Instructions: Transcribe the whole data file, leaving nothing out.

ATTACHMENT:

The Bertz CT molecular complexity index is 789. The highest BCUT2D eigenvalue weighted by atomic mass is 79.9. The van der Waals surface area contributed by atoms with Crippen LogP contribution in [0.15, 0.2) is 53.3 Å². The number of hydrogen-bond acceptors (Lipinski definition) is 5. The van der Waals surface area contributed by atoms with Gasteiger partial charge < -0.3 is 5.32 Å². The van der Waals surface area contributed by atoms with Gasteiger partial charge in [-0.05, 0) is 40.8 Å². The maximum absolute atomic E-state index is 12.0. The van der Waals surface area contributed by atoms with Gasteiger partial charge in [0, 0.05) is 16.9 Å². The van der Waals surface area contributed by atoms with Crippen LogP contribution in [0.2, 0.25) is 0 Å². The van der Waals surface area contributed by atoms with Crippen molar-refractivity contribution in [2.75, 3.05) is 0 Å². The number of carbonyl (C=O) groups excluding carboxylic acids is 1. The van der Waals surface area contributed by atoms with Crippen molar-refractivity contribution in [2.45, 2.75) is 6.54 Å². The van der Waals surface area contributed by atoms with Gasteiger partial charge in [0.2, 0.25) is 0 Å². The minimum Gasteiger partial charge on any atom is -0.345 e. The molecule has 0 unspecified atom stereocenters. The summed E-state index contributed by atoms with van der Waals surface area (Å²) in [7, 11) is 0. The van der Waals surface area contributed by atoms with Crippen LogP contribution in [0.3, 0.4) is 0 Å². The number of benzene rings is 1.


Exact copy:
The Bertz CT molecular complexity index is 789. The highest BCUT2D eigenvalue weighted by atomic mass is 79.9. The van der Waals surface area contributed by atoms with Crippen LogP contribution in [0.15, 0.2) is 53.3 Å². The number of hydrogen-bond acceptors (Lipinski definition) is 5. The van der Waals surface area contributed by atoms with Gasteiger partial charge < -0.3 is 5.32 Å². The van der Waals surface area contributed by atoms with Gasteiger partial charge in [-0.05, 0) is 40.8 Å². The maximum absolute atomic E-state index is 12.0. The van der Waals surface area contributed by atoms with Gasteiger partial charge in [0, 0.05) is 16.9 Å². The van der Waals surface area contributed by atoms with Crippen LogP contribution in [0.2, 0.25) is 0 Å². The van der Waals surface area contributed by atoms with Crippen molar-refractivity contribution in [2.75, 3.05) is 0 Å². The number of carbonyl (C=O) groups excluding carboxylic acids is 1. The van der Waals surface area contributed by atoms with Crippen molar-refractivity contribution in [2.45, 2.75) is 6.54 Å². The van der Waals surface area contributed by atoms with Gasteiger partial charge in [0.2, 0.25) is 0 Å². The minimum Gasteiger partial charge on any atom is -0.345 e. The molecule has 0 unspecified atom stereocenters. The summed E-state index contributed by atoms with van der Waals surface area (Å²) in [7, 11) is 0. The van der Waals surface area contributed by atoms with Crippen LogP contribution in [0.3, 0.4) is 0 Å². The number of benzene rings is 1.